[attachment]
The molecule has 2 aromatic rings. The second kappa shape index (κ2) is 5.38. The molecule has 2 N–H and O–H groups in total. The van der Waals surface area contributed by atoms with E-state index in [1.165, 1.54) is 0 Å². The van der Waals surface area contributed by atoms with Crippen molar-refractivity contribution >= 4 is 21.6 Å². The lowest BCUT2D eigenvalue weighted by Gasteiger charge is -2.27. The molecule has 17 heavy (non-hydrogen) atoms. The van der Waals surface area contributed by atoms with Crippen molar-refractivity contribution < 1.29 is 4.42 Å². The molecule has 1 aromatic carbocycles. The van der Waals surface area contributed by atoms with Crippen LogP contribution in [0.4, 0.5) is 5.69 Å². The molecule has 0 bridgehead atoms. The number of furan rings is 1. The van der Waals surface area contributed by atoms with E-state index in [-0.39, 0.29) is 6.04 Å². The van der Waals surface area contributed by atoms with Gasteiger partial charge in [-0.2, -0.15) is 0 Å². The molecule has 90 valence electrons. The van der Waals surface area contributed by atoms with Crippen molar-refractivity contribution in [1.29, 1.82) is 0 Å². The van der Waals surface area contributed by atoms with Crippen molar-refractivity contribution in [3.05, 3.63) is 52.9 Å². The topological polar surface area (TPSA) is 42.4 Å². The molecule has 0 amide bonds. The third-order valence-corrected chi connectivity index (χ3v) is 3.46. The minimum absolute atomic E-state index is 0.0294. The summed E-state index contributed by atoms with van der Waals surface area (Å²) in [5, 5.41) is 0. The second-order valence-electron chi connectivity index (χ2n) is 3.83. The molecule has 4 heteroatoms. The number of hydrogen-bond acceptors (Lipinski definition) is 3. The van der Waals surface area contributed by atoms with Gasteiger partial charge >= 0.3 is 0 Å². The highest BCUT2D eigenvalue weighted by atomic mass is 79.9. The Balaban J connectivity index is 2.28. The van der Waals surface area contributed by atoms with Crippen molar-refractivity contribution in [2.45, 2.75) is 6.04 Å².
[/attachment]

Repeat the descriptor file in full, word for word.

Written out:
The molecule has 2 aromatic rings. The second kappa shape index (κ2) is 5.38. The molecule has 2 N–H and O–H groups in total. The van der Waals surface area contributed by atoms with E-state index in [1.165, 1.54) is 0 Å². The van der Waals surface area contributed by atoms with Crippen molar-refractivity contribution >= 4 is 21.6 Å². The lowest BCUT2D eigenvalue weighted by Gasteiger charge is -2.27. The molecule has 17 heavy (non-hydrogen) atoms. The van der Waals surface area contributed by atoms with Crippen molar-refractivity contribution < 1.29 is 4.42 Å². The molecule has 1 aromatic carbocycles. The van der Waals surface area contributed by atoms with Crippen LogP contribution in [0.4, 0.5) is 5.69 Å². The molecule has 0 bridgehead atoms. The number of furan rings is 1. The van der Waals surface area contributed by atoms with E-state index in [-0.39, 0.29) is 6.04 Å². The van der Waals surface area contributed by atoms with Gasteiger partial charge in [-0.2, -0.15) is 0 Å². The molecule has 90 valence electrons. The van der Waals surface area contributed by atoms with Crippen molar-refractivity contribution in [1.29, 1.82) is 0 Å². The van der Waals surface area contributed by atoms with Crippen molar-refractivity contribution in [3.05, 3.63) is 52.9 Å². The topological polar surface area (TPSA) is 42.4 Å². The molecule has 0 amide bonds. The third-order valence-corrected chi connectivity index (χ3v) is 3.46. The minimum absolute atomic E-state index is 0.0294. The summed E-state index contributed by atoms with van der Waals surface area (Å²) in [5, 5.41) is 0. The second-order valence-electron chi connectivity index (χ2n) is 3.83. The molecule has 4 heteroatoms. The number of hydrogen-bond acceptors (Lipinski definition) is 3. The van der Waals surface area contributed by atoms with Gasteiger partial charge >= 0.3 is 0 Å². The highest BCUT2D eigenvalue weighted by atomic mass is 79.9. The Balaban J connectivity index is 2.28. The van der Waals surface area contributed by atoms with Crippen molar-refractivity contribution in [2.45, 2.75) is 6.04 Å².